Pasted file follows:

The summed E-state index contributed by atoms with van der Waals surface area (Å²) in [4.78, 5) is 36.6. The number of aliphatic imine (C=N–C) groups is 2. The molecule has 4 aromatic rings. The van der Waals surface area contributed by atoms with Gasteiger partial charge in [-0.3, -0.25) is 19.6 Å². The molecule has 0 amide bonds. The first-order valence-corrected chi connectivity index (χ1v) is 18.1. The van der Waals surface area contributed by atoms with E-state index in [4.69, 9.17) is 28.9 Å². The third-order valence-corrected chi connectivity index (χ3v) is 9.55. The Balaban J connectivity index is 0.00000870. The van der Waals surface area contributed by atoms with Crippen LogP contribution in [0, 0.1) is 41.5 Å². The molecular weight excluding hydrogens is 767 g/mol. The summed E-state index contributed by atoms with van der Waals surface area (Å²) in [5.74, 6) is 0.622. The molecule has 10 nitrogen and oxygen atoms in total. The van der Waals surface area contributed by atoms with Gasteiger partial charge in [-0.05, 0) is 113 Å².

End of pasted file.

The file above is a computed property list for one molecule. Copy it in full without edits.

The summed E-state index contributed by atoms with van der Waals surface area (Å²) in [4.78, 5) is 36.6. The number of aliphatic imine (C=N–C) groups is 2. The molecule has 4 aromatic rings. The van der Waals surface area contributed by atoms with Gasteiger partial charge in [-0.3, -0.25) is 19.6 Å². The molecule has 0 amide bonds. The first-order valence-corrected chi connectivity index (χ1v) is 18.1. The van der Waals surface area contributed by atoms with E-state index in [4.69, 9.17) is 28.9 Å². The third-order valence-corrected chi connectivity index (χ3v) is 9.55. The Balaban J connectivity index is 0.00000870. The van der Waals surface area contributed by atoms with Crippen LogP contribution in [0, 0.1) is 41.5 Å². The molecular weight excluding hydrogens is 767 g/mol. The summed E-state index contributed by atoms with van der Waals surface area (Å²) in [5.74, 6) is 0.622. The molecule has 10 nitrogen and oxygen atoms in total. The van der Waals surface area contributed by atoms with Gasteiger partial charge in [-0.05, 0) is 113 Å².